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Provocative Conscience: How Ghana Education Service and WAEC failed Gabatia BECE candidates.

BECE 460,000 BECE candidates writing exam

Sun, 11 Jun 2017 Source: Frederick K. Kofi Tse

This year’s Basic Education Certificate Examination (BECE) ended successfully without any of the perennial malpractices that the public have come to know WAEC’s examinations for. But there has been a sad news about some candidates in the Bunkpurugu-Yunyoo district in the Northern Region who were not able to write two of their papers because of security concerns raised by their parents.

First of all, it is about time we took a second look at how the Basic Education Certificate Examination is organised. The number of papers written by these candidates is too many. A child in Junior High School (JHS) writes nine papers and is expected to excel in order to gain admissions into Senior High. And into that bargain is the compulsory qualification in English, Science and Mathematics, regardless the programme one wants to pursue in Senior High School.

The number of subjects is not of much concern to me as the number of days it takes to write these papers. It beats my mind that BECE candidates, who are ‘inexperienced’, are expected to justify their inclusion for studies in Junior High School (form- one to form-three) in nine subject areas, and in doing so, they are given an inflexible examination timetable. So the child who is expected to excel even beyond the preparation given him in JHS-3 is expected to answer questions on what he has studied for three years. Worse, the child writes mostly two papers a day.

Even tertiary institutions who write, on average, five papers are given flexible timetables. Most universities write their papers within a three-week period. But I think WAEC and Ghana Education Service (GES) are waiting for an opposition political party to raise this issue for a public debate. To say that is how it was when you wrote it is to say change should be imposed and not initiated. The GES will fail to act until politicians begin to play ‘chaskele’ with the BECE—then they start whining.

I know I digressed…

Back to the 200 candidates who could not write two of the papers due to security concerns about the location of the examination centre. For those who are not aware of matters in the Northern region, like the public relation officers of both GES and WAEC, the security situation in some communities here are quite delicate. I write this article from one Kokomba community which is not too far from the Bunkpurugu-Yunyoo district.

Not long ago, there was a dispute concerning the location of a JHS facility between two communities and this led to violent confrontation that led to the death of thirteen people. Virtually every human activity stalled, even the School Feeding Program in the only primary school which is located in the area had been suspended. The school is located in community A and community B which has majority pupils in the school would not allow their children to eat the food provided by government. Absurd? There you have it!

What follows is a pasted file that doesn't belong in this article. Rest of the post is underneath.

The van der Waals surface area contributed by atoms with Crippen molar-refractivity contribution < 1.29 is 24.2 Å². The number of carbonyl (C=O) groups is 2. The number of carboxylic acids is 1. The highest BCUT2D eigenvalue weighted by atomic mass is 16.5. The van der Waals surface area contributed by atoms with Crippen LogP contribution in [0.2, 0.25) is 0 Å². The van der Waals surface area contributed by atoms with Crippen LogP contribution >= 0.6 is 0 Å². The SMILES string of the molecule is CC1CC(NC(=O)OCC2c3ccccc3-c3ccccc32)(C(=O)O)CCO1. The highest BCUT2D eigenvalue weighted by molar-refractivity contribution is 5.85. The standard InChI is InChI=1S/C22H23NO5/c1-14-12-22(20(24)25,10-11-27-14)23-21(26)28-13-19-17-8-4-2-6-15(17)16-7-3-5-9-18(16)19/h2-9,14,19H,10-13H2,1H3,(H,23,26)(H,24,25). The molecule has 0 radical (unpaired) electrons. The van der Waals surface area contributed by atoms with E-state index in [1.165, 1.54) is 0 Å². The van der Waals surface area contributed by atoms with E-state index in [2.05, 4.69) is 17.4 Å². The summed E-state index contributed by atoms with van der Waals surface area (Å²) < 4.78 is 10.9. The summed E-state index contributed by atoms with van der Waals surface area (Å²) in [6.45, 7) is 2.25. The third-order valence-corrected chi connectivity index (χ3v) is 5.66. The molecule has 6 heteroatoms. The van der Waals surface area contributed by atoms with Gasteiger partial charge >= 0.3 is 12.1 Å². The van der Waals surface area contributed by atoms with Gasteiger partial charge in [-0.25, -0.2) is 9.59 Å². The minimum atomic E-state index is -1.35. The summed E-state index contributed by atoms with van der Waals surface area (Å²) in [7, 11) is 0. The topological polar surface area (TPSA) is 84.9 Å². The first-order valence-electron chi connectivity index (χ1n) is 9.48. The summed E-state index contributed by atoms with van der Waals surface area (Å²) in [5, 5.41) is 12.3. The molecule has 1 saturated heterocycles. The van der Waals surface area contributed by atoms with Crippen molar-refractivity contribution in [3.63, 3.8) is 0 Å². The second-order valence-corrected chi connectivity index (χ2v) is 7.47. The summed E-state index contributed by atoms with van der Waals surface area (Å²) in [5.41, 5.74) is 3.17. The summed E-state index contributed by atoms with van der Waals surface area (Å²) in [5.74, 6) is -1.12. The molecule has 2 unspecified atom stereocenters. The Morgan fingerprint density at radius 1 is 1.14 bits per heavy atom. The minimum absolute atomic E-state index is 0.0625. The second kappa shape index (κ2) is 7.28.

So when the public relations officer (PRO) of GES rants around in the media that neither Ghana Education Service nor WAEC should be blamed, I shuddered. In fact, it was the lack of capacity by the public relations units of both GES and WAEC to share responsibility for this unfortunate incident that provoked my conscience to piece this opinion together.

How do you shy from blame when opinion leaders in Gabatia expressed worry about the security threats in Gbankoni? A little effort at gathering intelligence from the security agents in the Bunkpurugu-Yunyoo district would have saved us from this incident. Like in football matches, chances of “home and away” matches can affect the performance of these candidates as they may be filled with fear of attacks before or after the papers. It is therefore sad to absolve both GES and WAEC from blame in this matter since it should be their responsibility to make sure candidates write exams in a comfortable setting and with peace of mind.

Or do parents not reserve the right to protect their children from possible harm? And are the candidates not expected to respect their parents too? Anything can happen on the way, as many of the candidates travel miles on bicycles and others on foot to their examination centre.

I also listened to the PRO of GES that buses are provided for students who live far away from exams centres. This man should stop lying through his teeth; after all he is not a politician. In communities I have been to recently, even here in the Northern region some students travel a distance of about 10miles and over on bicycles to their examination centres. Just last week, I video-taped some candidates who travelled from Wapuli, Gbenga, Nayili, Nabua, Gbadagbam who were perspiring profusely on bicycles en route examination centre at Saboba, and it is very dishonest for GES to be claiming a phantom means of transportation for this poor children.

Both GES and WAEC should think of better ways of compensating the poor candidates who missed the two papers through their institutional negligence. They should suck in the blame and not employ lies as a face-saving gimmick.

Columnist: Frederick K. Kofi Tse